The central issue in this case is whether a domestic search warrant can compel American companies to produce data stored in servers outside the United States.
The “Microsoft Ireland” case began in December 2013 when a district court judge in New York issued a warrant asking Microsoft to produce all emails and other private information associated with a certain account. Most of that data is in Ireland, however, stored in one of the many datacenters Microsoft maintains around to improve the speed of its network for foreign users. Microsoft produced basic account information kept on its servers in the United States, but refused to turn over any data stored on servers in Ireland, arguing the government’s warrant does not apply extraterritorially. In response, the district court held Microsoft in contempt.
Microsoft appealed to the Second Circuit and won in July 2016. The Brennan Center, in conjunction with the Constitution Project, the Electronic Frontier Foundation, the American Civil Liberties Union, and O’Melveny & Myers LLP as pro bono counsel, filed an amicus brief in support of Microsoft.
In October 2017, the government successfully petitioned the Supreme Court to review the case. Once again, the Brennan Center, in conjunction with the American Civil Liberties Union, Electronic Frontier Foundation, R Street Institute, and Restore the Fourth filed an amicus brief, warning the Court to avoid critical errors in the government’s reasoning, which could dramatically curtail Fourth Amendment rights for American’s electronic data.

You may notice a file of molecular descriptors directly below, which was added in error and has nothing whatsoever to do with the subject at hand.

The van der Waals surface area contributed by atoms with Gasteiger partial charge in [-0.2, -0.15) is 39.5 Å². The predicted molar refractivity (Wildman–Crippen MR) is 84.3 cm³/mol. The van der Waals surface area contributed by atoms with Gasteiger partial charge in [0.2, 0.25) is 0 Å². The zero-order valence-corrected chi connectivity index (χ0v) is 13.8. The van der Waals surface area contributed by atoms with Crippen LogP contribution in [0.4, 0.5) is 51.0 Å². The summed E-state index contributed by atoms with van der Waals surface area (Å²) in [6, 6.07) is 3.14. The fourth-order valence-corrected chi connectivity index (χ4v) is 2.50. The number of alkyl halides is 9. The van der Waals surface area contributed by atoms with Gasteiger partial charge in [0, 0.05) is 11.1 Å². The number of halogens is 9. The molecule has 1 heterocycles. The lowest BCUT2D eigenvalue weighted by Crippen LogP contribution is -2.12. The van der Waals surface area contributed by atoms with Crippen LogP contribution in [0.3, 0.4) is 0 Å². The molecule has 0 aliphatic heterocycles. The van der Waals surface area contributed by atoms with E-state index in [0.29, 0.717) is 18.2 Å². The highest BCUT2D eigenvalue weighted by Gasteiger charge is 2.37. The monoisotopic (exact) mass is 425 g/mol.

First, the brief argues that the Fourth Amendment “moment” where digital data is protected, takes place at the point of seizure regardless of when a law enforcement officer views it and requires a warrant. The brief takes issue with the government’s claim that because Microsoft has the legal ability to migrate data between the U.S. and Ireland, it is not a search or seizure for the company to do so at the government’s demand. Second, amici urge the Court to make clear that a subpoena is not constitutionally sufficient to compel a service provider to disclose emails stored on behalf of a user—no matter where the emails are stored. Finally, amici maintain that accepting the government’s position would threaten the privacy interests of people residing in the United States, encouraging foreign governments to demand data belonging to U.S. persons under standards far less protective than those applicable in this country.
As increasing amounts of personal data are stored digitally, questions of Fourth Amendment protections for digital data will become even more critical in assuring the future of digital privacy. The Brennan Center is therefore urging the Supreme Court to carefully evaluate the implications of relying on the government’s reasoning as it considers this case.